MICRONUTRIENTS, HERBAL SUPPLEMENTS, AND RISK OF MEDICATION-ASSOCIATED DEFICIENCY

Consensus recommendations are-

  • Without underlying deficiency, the benefits of multivitamins or mineral supplements onglycemia for people with diabetes or prediabetes have not been supported by evidence, and therefore routine use is not recommended.
  • It is recommended that MNT for people taking metformin include an annual assessment of vitamin B12 status with guidance on supplementation options if deficiency is present.
  • The routine use of chromium or vitamin D micronutrient supplements or any herbal supplements, including cinnamon, curcumin, or aloe vera, for improving glycemia in people with diabetes is not supported by evidence and is therefore not recommended.

ROLE OF NUTRITION THERAPY IN THE PREVENTION AND MANAGEMENT OF DIABETES COMPLICATIONS (CVD, DIABETIC KIDNEY DISEASE, AND GASTROPARESIS)

CVD

Consensus recommendations are-

  • In general, replacing saturated fat with unsaturated fats reduces both total cholesterol and LDL-C and also benefits CVD risk.
  • In type 2 diabetes, counseling people on eating patterns that replace foods high in carbohydrate with foods lower in carbohydrate and higher in fat may improve glycemia, triglycerides, and HDL-C; emphasizing foods higher in unsaturated fat instead of saturated fat may additionally improve LDL-C.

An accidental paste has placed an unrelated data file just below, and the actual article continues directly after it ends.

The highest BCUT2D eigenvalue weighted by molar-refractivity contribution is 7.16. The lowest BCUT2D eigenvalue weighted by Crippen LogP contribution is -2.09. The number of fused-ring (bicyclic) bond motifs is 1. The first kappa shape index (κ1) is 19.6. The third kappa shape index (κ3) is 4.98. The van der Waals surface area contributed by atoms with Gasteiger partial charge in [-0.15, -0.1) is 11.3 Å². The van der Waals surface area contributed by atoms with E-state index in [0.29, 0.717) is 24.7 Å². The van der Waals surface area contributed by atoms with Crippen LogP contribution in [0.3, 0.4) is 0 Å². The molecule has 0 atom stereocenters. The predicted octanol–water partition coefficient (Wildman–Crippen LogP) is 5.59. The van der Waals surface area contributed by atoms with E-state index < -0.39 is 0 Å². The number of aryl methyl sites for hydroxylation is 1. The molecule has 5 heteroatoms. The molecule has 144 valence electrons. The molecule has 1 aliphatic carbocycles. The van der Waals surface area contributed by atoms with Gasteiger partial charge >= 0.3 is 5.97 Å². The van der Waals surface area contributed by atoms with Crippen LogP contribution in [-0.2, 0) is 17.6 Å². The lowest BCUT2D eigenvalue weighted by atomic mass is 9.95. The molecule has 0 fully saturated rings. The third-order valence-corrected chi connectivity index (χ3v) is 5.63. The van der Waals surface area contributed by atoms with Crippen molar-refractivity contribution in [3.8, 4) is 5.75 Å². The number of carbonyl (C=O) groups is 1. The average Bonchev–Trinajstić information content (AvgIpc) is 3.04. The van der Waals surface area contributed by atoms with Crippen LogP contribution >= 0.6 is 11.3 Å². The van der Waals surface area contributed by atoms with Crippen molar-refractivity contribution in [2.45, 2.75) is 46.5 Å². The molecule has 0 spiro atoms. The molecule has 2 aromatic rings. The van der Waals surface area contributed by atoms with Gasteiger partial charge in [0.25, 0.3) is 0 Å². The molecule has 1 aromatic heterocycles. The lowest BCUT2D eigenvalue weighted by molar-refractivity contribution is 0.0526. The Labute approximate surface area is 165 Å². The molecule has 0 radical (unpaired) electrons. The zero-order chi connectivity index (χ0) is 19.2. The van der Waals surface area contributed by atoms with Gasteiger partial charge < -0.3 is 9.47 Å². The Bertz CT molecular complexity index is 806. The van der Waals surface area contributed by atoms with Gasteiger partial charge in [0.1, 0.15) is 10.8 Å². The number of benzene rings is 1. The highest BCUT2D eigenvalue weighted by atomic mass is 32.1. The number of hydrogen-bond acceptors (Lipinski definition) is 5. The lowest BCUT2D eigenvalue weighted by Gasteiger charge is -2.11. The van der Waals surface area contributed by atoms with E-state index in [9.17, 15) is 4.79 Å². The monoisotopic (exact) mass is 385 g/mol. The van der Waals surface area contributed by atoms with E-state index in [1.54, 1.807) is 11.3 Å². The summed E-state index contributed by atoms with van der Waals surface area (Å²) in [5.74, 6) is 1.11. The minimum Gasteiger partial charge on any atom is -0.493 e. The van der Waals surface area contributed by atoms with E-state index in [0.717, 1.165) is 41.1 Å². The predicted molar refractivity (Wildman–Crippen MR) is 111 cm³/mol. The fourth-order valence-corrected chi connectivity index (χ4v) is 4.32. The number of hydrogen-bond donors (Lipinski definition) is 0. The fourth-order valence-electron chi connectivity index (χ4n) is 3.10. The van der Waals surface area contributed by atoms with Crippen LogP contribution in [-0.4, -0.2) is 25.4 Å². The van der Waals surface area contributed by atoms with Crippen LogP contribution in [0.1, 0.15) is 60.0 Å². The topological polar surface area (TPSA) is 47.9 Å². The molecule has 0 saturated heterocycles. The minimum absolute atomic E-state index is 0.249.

• People with diabetes and prediabetes are encouraged to consume less than 2,300 mg/day of sodium, thesameamount thatis recommended for the general population.
  • The recommendation for the general public to eat a serving of fish (particularly fatty fish) at least two times per week is also appropriate for people with diabetes.

Diabetic Kidney Disease

Consensus recommendations are-

  • In individuals with diabetes and non–dialysis-dependent diabetic kidney disease (DKD), reducing the amount of dietary protein below the recommended daily allowance (0.8 g/kg body weight/day) does not meaningfully alter glycemic measures, cardiovascular risk measures, or the course of glomerular filtration rate decline and may increase risk for malnutrition

Gastroparesis

Consensus recommendations are-

  • Selection of small-particle-size foods may improve symptoms of diabetesrelated gastroparesis.
  • Correcting hyperglycemia is one strategy for the management of gastroparesis, as acute hyperglycemia delays gastric emptying.
  • Use of CGM and/or insulin pump therapy may aid the dosing and timing of insulin administration in people with type 1 or type 2 diabetes with gastroparesis.